Traveling around the Midwest earlier this month reminded me of the movie, The Good, the Bad, and the Ugly. There’s a mix of about everything this growing season.
Wheat has taken a back seat to corn and soybeans in recent years.
However, companies are placing more emphasis on wheat these days.
“Wheat is a bastion of potential improvement in yield potential,” says
Mike Deall, vice president of marketing, portfolio management for Bayer Crop
Science. Deall and other Bayer executives gave an update of their wheat
activities at the Commodity Classic earlier this year.
Here are some highlights:
year’s soggy weather in many locations has set the stage for future foliar
diseases this growing season. Mark Carlton, an Iowa State University Extension
agronomist, outlined the situation in Iowa at the ISU Southeast Iowa Research
Farm near Crawfordsville, earlier this month.
soybeans, watch for these foliar diseases:
1. Brown spot
2. Frogeye leaf spot
Cover crops have been around for a long time. Until recent
years, they prompted little interest. That’s changed.
“There is a lot of momentum for cover crops in the Midwest,”
says Jeremy Singer, research agronomist for the National Laboratory
for Agriculture and the Environment (NLAE) in Ames, Iowa.
“How many of you have torn up your marketing plan this
year?” asked Jim Jensen, Iowa State University (ISU) farm management
specialist, to farmers in mid-June.
Like other farmers, those who attended the ISU Southeast
Iowa Research Farm near Crawfordsville have eyed this year’s volatile markets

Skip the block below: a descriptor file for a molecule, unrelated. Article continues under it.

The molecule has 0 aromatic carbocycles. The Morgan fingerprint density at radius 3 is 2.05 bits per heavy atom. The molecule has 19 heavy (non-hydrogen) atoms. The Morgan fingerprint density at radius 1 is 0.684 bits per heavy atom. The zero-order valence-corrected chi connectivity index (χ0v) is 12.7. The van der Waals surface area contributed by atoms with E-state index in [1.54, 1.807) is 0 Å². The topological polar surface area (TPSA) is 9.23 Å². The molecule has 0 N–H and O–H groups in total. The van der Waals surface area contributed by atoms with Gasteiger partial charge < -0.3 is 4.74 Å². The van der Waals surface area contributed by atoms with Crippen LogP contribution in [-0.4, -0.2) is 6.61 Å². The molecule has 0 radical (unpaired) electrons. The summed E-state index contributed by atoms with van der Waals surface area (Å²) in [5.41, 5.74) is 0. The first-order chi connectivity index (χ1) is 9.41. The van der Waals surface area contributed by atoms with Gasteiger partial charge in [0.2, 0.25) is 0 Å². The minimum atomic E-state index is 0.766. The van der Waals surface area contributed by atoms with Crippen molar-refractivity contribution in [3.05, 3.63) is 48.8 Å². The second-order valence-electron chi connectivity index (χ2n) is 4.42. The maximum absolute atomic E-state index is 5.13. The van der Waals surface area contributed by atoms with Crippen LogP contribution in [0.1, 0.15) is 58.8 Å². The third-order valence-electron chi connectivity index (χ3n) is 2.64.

and are wondering what to do.
Commodity markets, particularly corn, have strongly rallied
over the past year. So what should you do now?
There’s an old gardening saying
"One for blackbird, one for
the crow, one for the cutworm, and one to grow."
If you applied that to farming,
you’d be bankrupt before year’s end. That’s particularly true in light of
rising seed costs for seed offering high-yield genetics and trait protection.
Thinking about taking the prevented planting option? Many crop producers are considering it. Here's a link to prevented planting resources that can help you make a decision. It's from Purdue University and the University of Illinois.
The information can be found here: http://www.agecon.purdue.edu/commercialag/resources/farmmgmt/Prevented_Planting.html
This season's La Niña weather system could spell trouble for 2011 wheat production.
Remember the song How do you solve a problem like Maria from the 1965 movie The Sound of Music?
Well, if Rogers and Hammerstein were writing about growing corn, they’d write this song: How do you solve a problem like volunteer corn?
Volunteer corn is an increasing weed problem significantly impacting yields. “It is a competitive plant,” says Carroll Moseley, herbicide brand manager for Syngenta Crop Protection.